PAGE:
Utah State University Extension Hunger Solutions Institute, a project under the USU Food $ense (SNAP-Ed) program, recently hosted the Hunger Solutions Discussion, an event where diverse groups discussed hunger on college campuses and brainstormed to find solutions to the issue.
Preliminary results from a study done on USU’s campus during the spring semester of 2018 indicate that nearly 32 percent of students are food insecure.
“The purpose of the Hunger Solutions Institute is to create a group of interdisciplinary researchers, teachers, Extension faculty and agency groups to work together to research, educate and implement ideas that will help solve hunger, specifically in Utah, as well as working toward world hunger solutions,” said Heidi LeBlanc, director of the USU Food $ense program.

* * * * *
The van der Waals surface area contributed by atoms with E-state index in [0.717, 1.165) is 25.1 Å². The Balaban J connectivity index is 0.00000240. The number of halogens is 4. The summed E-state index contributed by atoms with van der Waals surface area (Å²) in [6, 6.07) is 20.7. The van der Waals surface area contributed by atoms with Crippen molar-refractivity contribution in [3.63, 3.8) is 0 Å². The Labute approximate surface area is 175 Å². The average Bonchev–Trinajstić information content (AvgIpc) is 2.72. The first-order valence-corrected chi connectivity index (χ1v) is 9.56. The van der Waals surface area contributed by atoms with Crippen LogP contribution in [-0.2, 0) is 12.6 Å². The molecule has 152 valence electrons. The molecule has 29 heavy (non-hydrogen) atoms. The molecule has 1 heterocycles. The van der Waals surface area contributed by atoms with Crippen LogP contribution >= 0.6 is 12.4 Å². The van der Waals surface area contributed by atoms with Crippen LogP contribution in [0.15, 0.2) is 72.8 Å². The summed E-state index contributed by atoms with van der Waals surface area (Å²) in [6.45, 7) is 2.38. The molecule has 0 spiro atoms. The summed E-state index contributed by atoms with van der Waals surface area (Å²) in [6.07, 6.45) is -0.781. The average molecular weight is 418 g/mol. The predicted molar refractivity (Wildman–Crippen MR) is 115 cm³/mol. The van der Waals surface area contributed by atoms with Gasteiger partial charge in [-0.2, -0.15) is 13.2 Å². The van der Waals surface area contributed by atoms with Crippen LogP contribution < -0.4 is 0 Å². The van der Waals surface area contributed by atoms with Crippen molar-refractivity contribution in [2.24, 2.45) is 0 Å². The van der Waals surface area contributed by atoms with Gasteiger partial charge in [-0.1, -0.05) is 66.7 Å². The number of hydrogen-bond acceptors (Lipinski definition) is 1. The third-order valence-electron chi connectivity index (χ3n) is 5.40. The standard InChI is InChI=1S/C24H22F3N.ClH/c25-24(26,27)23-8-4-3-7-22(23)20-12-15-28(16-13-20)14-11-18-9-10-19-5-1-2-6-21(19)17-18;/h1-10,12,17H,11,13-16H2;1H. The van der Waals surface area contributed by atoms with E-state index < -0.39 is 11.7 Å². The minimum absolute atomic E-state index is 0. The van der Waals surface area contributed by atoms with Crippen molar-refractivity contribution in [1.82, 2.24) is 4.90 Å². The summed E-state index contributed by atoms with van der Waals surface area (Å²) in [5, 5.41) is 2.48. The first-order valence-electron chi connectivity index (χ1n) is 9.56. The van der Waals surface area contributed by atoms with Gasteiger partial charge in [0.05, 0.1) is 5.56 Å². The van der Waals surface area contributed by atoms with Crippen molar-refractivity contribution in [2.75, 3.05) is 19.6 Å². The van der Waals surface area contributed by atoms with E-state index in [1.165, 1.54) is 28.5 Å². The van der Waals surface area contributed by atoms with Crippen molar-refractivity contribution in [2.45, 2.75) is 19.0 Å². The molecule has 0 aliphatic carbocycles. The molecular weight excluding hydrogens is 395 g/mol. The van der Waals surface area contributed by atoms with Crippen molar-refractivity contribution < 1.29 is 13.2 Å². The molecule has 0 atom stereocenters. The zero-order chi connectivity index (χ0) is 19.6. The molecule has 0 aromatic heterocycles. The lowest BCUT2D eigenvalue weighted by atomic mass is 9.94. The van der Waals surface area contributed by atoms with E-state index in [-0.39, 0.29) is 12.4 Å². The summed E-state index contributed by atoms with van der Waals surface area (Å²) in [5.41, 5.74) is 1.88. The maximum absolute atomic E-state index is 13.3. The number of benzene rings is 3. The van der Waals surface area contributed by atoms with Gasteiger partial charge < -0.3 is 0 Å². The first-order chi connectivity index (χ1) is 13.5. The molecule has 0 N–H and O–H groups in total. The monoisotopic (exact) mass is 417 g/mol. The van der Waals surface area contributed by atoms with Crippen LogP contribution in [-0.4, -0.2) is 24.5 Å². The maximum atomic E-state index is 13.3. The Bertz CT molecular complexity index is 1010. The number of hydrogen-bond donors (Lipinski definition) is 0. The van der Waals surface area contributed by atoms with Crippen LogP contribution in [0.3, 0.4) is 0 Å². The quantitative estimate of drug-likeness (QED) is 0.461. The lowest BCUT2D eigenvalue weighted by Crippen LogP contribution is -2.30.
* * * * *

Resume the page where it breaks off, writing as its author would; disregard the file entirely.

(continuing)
Proposed solutions to food insecurity on college campuses include reducing the stigma associated with using food pantries, adding volunteer opportunities aimed at reducing hunger to course curriculums, and promoting events addressing root causes of food insecurity. Additionally, attendees agreed that there should be more research and more collaboration surrounding food security initiatives.
Campus groups in attendance included the Center for Community Engagement, the Division of Student Affairs, the Department of Nutrition, Dietetics, and Food Sciences, the Department of Sociology, Social Work, and Anthropology, the Department of Kinesiology and Health Sciences, the Department of Animal, Dairy, and Veterinary Sciences, and the Department of Languages, Philosophy, and Communication Studies. In addition, representatives from the University of Utah, Get Healthy Utah, and the Utah State Board of Education were key participants in the event.
For further information on the Hunger Solutions Institute and to learn about future events, contact to be added to the email list.